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Karibu Tule - African restaurant, White River Junction, VT - review

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Karibu Tule - African restaurant, White River Junction, VT - review

groaker | Apr 8, 2002 09:10 PM

While driving through downtown White River Junction, VT, on Wednesday, April 3rd, I noticed a corner storefront with the words "Tastes of Africa's Karibu Tule Restaurant" emblazoned on the window. Intrigued, I decided to come back for dinner the following night. Karibu Tule is what I call a brick wall bistro type of restaurant, with (of course) exposed brick walls, natural wood accents, and African art decor. The restaurant seats about 50 people at mostly two and four party tables. Apparently it gets a good number of customers from the Dartmouth College community. In a true case of serendipity, it happens that the restaurant serves an all-you-can-eat buffet on Thursday nights, featuring many of the dishes on the regular menu plus a few specials of the day. This gave me the opportunity to sample on my first visit a wide variety of dishes served by the restaurant. The buffet contained a total of 12 items. In order to present a full and accurate report to this board, I decided to try all of them. (Hey, it's a dirty job, but somebody's got to do it). In addition to the entrees and side dishes on the buffet, you can, if you wish to, order appetizers and desserts separately off the main menu. I wished to. The following descriptions are taken from the menu.

My appetizer:

BANANA CHILI FRITTERS (West Africa) - A sweet & spicy combination of bananas, chilies, and ginger, fried into sweet savory fritters.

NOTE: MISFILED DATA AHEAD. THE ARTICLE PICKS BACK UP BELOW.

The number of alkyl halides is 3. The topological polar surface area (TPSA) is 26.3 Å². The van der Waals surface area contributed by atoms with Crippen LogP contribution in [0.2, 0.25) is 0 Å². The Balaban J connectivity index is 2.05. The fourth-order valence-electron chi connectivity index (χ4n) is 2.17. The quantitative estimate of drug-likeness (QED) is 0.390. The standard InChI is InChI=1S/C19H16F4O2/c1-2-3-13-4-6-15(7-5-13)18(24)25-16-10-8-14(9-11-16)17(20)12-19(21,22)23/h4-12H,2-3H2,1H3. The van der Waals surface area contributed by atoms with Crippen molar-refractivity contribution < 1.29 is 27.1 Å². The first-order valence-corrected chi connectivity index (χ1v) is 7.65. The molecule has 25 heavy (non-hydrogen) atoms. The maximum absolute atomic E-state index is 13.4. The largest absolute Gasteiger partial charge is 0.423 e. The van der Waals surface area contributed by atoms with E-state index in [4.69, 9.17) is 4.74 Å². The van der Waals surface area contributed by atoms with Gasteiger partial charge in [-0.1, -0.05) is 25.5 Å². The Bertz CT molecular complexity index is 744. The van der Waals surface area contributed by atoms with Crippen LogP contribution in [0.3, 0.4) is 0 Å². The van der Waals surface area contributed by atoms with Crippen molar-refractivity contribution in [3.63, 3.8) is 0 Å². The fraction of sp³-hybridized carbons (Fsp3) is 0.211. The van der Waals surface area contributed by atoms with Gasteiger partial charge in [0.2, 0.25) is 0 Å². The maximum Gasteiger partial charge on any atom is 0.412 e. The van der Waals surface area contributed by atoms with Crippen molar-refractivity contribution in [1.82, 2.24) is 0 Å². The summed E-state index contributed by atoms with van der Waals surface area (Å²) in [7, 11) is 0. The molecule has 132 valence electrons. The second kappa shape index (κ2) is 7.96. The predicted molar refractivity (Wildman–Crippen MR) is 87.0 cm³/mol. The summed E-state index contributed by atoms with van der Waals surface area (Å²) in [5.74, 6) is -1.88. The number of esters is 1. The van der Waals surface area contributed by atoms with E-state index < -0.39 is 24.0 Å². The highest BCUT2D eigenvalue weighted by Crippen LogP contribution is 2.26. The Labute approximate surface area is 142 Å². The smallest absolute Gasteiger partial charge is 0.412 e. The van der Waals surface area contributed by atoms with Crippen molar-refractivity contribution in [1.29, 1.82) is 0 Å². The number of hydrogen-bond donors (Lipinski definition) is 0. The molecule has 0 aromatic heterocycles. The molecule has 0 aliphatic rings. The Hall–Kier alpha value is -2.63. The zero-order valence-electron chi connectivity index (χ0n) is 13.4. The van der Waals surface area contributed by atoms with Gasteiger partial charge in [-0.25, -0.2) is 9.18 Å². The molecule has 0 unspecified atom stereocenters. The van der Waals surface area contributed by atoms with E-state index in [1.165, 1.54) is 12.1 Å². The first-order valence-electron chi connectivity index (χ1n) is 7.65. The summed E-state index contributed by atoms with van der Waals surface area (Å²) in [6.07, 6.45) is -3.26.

(I would come back just for these. They are served with a chili dipping sauce called "Dynamite Sauce" and are addictive).

From the buffet:

ROMAZAVA (Madagascar Beef) - called the "National Dish" of Madagascar, cuts of beef cooked with Chinese cabbage, ginger. tomato and other vegetables and seasonings.

PEANUT CHICKEN STEW (Mali) - Boneless, skinless chicken stewed in a simply delicious spicy peanut sauce with turnips, yams, carrots, and other fresh veggies.

VEGETABLE TAJINE - North African dish featuring chick peas, raisins, celery & other fresh vegetable combined with savory and sweet spices.

DENGU (Kenya) - Mung beans slow cooked in savory spices, cilantro & tomatoes to make a delicious East African lentil-like stew.

COCONUT TURMERIC RICE (Tanzania) - Aromatic jasmine rice cooked with turmeric spice and grated coconut for a sweet chewy accompaniment to spicy stews.

IRIO (Kenya) - A tasty and healthful mix of fresh potatoes cooked with spinach, peas, corn & a delicate blend of seasonings.

CANDIED YAMS - Sweet potatoes cooked cinnamon, sugar and other sweet secrets.

SHIRO WOT (Groundnut Vegetable Stew) - Yams, corn, spinach, okra and other fresh tasty vegetables cooked in a delicious peanut sauce spiced with Ethiopian blended pepper spice "bambere" [medium spicy].

Also, cabbage in peanut sauce, seasoned green beans, chicken with pineapple, and "Palava" - chicken stew with greens.

All of these dishes were hearty and tasty. In the US we would call this comfort food. Some of the dishes were not as spicy as I expected, but the owner explained that he felt he had to "New Englandize" the cuisine on the buffet for general consumption. On other nights, when you order off the regular menu, you can specify the amount of heat you want.

For dessert I had locally made ice cream, (one scoop each of chocolate, strawberry, and coconut almond, all delicious), and some excellent African (what else?) coffee.

The bill for all of the above plus a bottle of Magic Hat Humble Patience Ale was $34.00 including tax and tip. (There was a South African red wine on the wine list called "Goats Do Roam", but I didn't have the nerve to try it).

Special dietary notes: All the bean and vegetable dishes are true vegetarian and contain no dairy products or eggs. Peanut sauce is an ingredient in several dishes, and thus peanut products are heavily used in the kitchen.

Karibu Tule apparently means "Welcome... Let's Dine" in Swahili, and I would recommend that any hounds passing through or near White River Junction take them up on this invitation. This is a true Chowhound establishment. The owner told me that he is considering opening a sister restaurant in the Boston area. I advised him that if he were to put one of these places in Somerville or Jamaica Plain, he would be beating customers off with a stick.
--
groaker

Link: http://www.tastingafrica.com/karibu rstrnt.htm

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